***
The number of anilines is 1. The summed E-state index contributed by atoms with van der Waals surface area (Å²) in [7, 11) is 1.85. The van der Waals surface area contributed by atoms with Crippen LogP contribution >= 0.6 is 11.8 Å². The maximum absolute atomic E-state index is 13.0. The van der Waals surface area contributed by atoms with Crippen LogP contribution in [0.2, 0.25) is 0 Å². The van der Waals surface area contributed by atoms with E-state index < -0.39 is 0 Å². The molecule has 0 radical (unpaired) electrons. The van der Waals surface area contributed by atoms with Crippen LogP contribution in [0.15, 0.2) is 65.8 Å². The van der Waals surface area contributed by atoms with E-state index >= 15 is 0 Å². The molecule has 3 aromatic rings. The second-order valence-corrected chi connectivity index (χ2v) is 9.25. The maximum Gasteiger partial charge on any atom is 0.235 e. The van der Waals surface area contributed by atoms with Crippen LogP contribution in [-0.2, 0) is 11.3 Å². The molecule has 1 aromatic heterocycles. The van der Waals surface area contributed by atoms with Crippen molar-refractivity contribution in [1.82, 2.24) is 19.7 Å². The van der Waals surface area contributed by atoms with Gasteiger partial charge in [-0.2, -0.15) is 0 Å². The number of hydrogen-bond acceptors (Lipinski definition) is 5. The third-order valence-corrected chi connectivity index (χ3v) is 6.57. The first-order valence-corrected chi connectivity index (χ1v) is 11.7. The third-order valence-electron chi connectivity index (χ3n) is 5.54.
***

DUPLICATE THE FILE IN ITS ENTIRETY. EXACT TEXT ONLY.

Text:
The number of anilines is 1. The summed E-state index contributed by atoms with van der Waals surface area (Å²) in [7, 11) is 1.85. The van der Waals surface area contributed by atoms with Crippen LogP contribution >= 0.6 is 11.8 Å². The maximum absolute atomic E-state index is 13.0. The van der Waals surface area contributed by atoms with Crippen LogP contribution in [0.2, 0.25) is 0 Å². The van der Waals surface area contributed by atoms with E-state index < -0.39 is 0 Å². The molecule has 0 radical (unpaired) electrons. The van der Waals surface area contributed by atoms with Crippen LogP contribution in [0.15, 0.2) is 65.8 Å². The van der Waals surface area contributed by atoms with E-state index >= 15 is 0 Å². The molecule has 3 aromatic rings. The second-order valence-corrected chi connectivity index (χ2v) is 9.25. The maximum Gasteiger partial charge on any atom is 0.235 e. The van der Waals surface area contributed by atoms with Crippen LogP contribution in [-0.2, 0) is 11.3 Å². The molecule has 1 aromatic heterocycles. The van der Waals surface area contributed by atoms with Crippen molar-refractivity contribution in [1.82, 2.24) is 19.7 Å². The van der Waals surface area contributed by atoms with Gasteiger partial charge in [-0.2, -0.15) is 0 Å². The number of hydrogen-bond acceptors (Lipinski definition) is 5. The third-order valence-corrected chi connectivity index (χ3v) is 6.57. The first-order valence-corrected chi connectivity index (χ1v) is 11.7. The third-order valence-electron chi connectivity index (χ3n) is 5.54.